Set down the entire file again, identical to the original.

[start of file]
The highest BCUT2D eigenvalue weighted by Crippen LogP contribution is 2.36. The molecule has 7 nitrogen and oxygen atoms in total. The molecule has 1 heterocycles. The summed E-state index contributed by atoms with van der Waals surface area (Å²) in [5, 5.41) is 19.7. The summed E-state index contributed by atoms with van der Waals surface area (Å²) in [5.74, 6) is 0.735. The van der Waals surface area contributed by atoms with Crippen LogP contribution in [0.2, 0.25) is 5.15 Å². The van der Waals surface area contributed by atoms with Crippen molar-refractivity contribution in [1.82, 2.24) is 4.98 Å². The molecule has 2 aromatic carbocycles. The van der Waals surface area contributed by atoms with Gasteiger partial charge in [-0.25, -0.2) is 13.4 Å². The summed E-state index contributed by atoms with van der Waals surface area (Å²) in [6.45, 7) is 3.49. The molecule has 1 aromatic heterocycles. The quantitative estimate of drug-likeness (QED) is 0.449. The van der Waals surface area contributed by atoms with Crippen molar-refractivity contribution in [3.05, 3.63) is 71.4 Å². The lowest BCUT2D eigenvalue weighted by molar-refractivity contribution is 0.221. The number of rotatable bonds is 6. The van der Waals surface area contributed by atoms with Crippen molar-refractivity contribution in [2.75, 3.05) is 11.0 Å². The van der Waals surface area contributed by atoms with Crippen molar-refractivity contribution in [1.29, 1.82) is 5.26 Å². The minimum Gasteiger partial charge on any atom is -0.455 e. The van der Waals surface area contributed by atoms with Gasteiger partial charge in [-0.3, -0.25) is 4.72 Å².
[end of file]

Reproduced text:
The highest BCUT2D eigenvalue weighted by Crippen LogP contribution is 2.36. The molecule has 7 nitrogen and oxygen atoms in total. The molecule has 1 heterocycles. The summed E-state index contributed by atoms with van der Waals surface area (Å²) in [5, 5.41) is 19.7. The summed E-state index contributed by atoms with van der Waals surface area (Å²) in [5.74, 6) is 0.735. The van der Waals surface area contributed by atoms with Crippen LogP contribution in [0.2, 0.25) is 5.15 Å². The van der Waals surface area contributed by atoms with Crippen molar-refractivity contribution in [1.82, 2.24) is 4.98 Å². The molecule has 2 aromatic carbocycles. The van der Waals surface area contributed by atoms with Gasteiger partial charge in [-0.25, -0.2) is 13.4 Å². The summed E-state index contributed by atoms with van der Waals surface area (Å²) in [6.45, 7) is 3.49. The molecule has 1 aromatic heterocycles. The quantitative estimate of drug-likeness (QED) is 0.449. The van der Waals surface area contributed by atoms with Crippen molar-refractivity contribution in [3.05, 3.63) is 71.4 Å². The lowest BCUT2D eigenvalue weighted by molar-refractivity contribution is 0.221. The number of rotatable bonds is 6. The van der Waals surface area contributed by atoms with Crippen molar-refractivity contribution in [2.75, 3.05) is 11.0 Å². The van der Waals surface area contributed by atoms with Crippen molar-refractivity contribution in [1.29, 1.82) is 5.26 Å². The minimum Gasteiger partial charge on any atom is -0.455 e. The van der Waals surface area contributed by atoms with Gasteiger partial charge in [-0.3, -0.25) is 4.72 Å².